What are the five areas for employee wellbeing?
Imagine finding a workplace where wellbeing is priority. Where the person you started there as has had endless opportunities to develop their strengths and identify and work on development areas both inside and outside of work – all the while being supported and encouraged to Thrive.
When we think about workplace wellbeing programs, we get images of fruit in the lunchroom, a discount to the local gym and perhaps access to EAP. The more innovative companies might even put together a little gift hamper occasionally to inspire and encourage wellbeing across the company. Are these really hitting the mark or do we need to think about what wellbeing actually is for our employees and how a workplace can truly make a difference?
Wellbeing is a marker of our overall health and people who have a high quality of wellbeing are more resilient and are more likely to thrive in all aspects of their lives. In order to thrive in our lives, there are Five areas for wellbeing according to Gallup’s wellbeing study
Often when we look at what we can do as employers/leaders we consider the career wellbeing as the only area we can impact but what if we looked outside the box and really started to get engaged with helping people thrive. After all, a thriving employee is happy, engaged and productive. What more can you ask for!
“To change a wellbeing culture, it’s got to start at the CEO level … It’s got to be very purposeful and intentional — not just stated, but actually role-modeled at the executive level and all the way through as it cascades.” Dr Jim Harter
Career Wellbeing: According to Gallup, 85% of employees are not engaged or are actively disengaged at work. One way to counter this is to frame performance appraisals to be Career Development conversations. Let’s be honest, most employees are eager to know where their development opportunities lie. If the development opportunities aren’t within your company, they will be heading out the door and looking elsewhere. Ask questions of your employees that will get them to really think about their future. Do they even see their future with you? If not, what would need to change to make that happen?
Social Wellbeing: Individuals who have close friends at work are seven times more likely to be engaged and businesses who encourage positive work relationships have 36% fewer safety incidents, 7% more engaged customers and a 12% higher profit (Gallup). On a higher level, the next generation of employees coming through expect their job to be more than just about the money and instead they demand that their workplace and the culture it has is going to add value to their lives. Have a good look at your culture – are you actively encouraging friendships? Does your team really know each other and do they have opportunities to participate in social activities?
Financial Wellbeing: Having poor financial skills or feeling as though you have limited access to cash is stressful! It can be incredibly difficult and almost impossible to thrive at work if you have the added stress of financial matters hanging over your head. A pay rise can sometimes sort this out but often what is really beneficial to someone is to have access to financial education and specialist support. This sort of support can be costly to an individual but very manageable to a company as a whole. According to a the Core Data Workplace Financial Wellness Index Employers themselves noticed that employees who were financially stressed also had low engagement, low morale and absenteeism yet only 15% of employers surveyed had a Financial Wellness program in place for their employees.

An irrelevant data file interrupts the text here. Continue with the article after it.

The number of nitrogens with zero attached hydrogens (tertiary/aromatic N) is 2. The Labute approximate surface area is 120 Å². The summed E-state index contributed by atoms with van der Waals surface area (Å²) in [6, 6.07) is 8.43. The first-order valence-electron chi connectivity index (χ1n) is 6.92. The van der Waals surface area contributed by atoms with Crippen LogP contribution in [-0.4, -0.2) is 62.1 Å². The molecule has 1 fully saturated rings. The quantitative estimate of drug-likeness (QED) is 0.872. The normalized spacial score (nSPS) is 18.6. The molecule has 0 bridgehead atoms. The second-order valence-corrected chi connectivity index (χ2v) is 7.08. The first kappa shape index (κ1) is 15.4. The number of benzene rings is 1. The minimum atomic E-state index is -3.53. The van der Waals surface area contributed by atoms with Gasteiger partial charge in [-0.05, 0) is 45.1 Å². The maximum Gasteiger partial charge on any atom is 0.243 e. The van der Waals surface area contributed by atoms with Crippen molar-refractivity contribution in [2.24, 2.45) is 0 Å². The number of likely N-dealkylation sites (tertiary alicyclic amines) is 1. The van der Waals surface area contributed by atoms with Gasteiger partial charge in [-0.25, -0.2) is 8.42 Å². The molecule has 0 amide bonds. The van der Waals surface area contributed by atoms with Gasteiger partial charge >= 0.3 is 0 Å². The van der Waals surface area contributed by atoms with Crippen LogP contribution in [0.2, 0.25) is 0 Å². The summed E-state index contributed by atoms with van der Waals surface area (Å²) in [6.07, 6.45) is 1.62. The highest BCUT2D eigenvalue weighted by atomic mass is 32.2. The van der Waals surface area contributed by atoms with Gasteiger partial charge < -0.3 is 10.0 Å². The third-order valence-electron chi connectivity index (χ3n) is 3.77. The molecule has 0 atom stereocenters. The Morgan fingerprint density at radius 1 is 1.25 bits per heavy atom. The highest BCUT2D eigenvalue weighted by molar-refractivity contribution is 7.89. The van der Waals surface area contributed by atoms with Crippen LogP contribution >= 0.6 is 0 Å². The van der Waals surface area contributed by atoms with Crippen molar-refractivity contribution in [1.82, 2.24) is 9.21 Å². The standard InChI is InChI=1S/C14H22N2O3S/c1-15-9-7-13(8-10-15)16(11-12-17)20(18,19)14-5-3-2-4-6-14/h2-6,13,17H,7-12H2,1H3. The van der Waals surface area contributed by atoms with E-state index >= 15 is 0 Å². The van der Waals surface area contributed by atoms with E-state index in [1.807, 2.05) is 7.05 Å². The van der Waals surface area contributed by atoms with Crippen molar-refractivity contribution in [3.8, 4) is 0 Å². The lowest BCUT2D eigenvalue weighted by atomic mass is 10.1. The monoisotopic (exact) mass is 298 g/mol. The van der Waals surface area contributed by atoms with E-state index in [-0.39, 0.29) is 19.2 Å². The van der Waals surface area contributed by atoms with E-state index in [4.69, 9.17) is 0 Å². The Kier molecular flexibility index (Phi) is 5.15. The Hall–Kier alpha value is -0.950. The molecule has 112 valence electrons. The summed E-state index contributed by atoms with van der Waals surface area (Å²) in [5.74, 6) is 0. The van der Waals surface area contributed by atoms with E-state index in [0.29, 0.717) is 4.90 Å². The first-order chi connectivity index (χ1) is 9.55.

Physical Wellbeing: This is the area where more companies have started making changes. Maybe you offer discounted gym memberships, have fancy end of trip facilities for those who like to cycle or run to work or perhaps you have regular fitness challenges. Great work because being physically active has been proven to lower the risk of onsite injury or lost time to illness. Not only that, but your employees physical health directly improves their mental health, improves sleep quality and leads to a more energetic work day. Judgment Index have tailored Health and wellbeing reports that can be used to support employees develop their resilience, stress management and overall focus on self-care.
Community Wellbeing: Community is all around us and having strong community wellbeing means that we are engaging within the area where we live. Gallup’s wellbeing survey indicates that people who help others get ‘an emotional boost’ from doing kind things for other people. Researchers for a long time have been finding that there is a clear link between altruistic behaviour and longevity as well as the building of resilience and supporting people during stressful times. Progressive companies around the world are recognising the benefits of supporting employees to build community well-being. This could be matching funds raised for a charity or providing paid time to volunteer. It could even be as simple as celebrating the people within the company who are ‘local champions’.
Something you may not know…. Is a long time before Gallup’s research and the word ‘Wellbeing’ became the latest hashtag for People and Culture, Robert Hartman examined life’s big questions around our beliefs and values, creating the Hartman Values Profile which Judgment Index is the modern interpretation of.
If this article has raised some questions for your organisation on how you measure and track an individual’s relationship to #wellbeing through the lens of their values, email us at for a free demonstration of our report which covers 70 different indicators of someone’s capacity to take ownership through self-awareness of their own Wellbeing.
If you can’t measure it, you can’t improve it.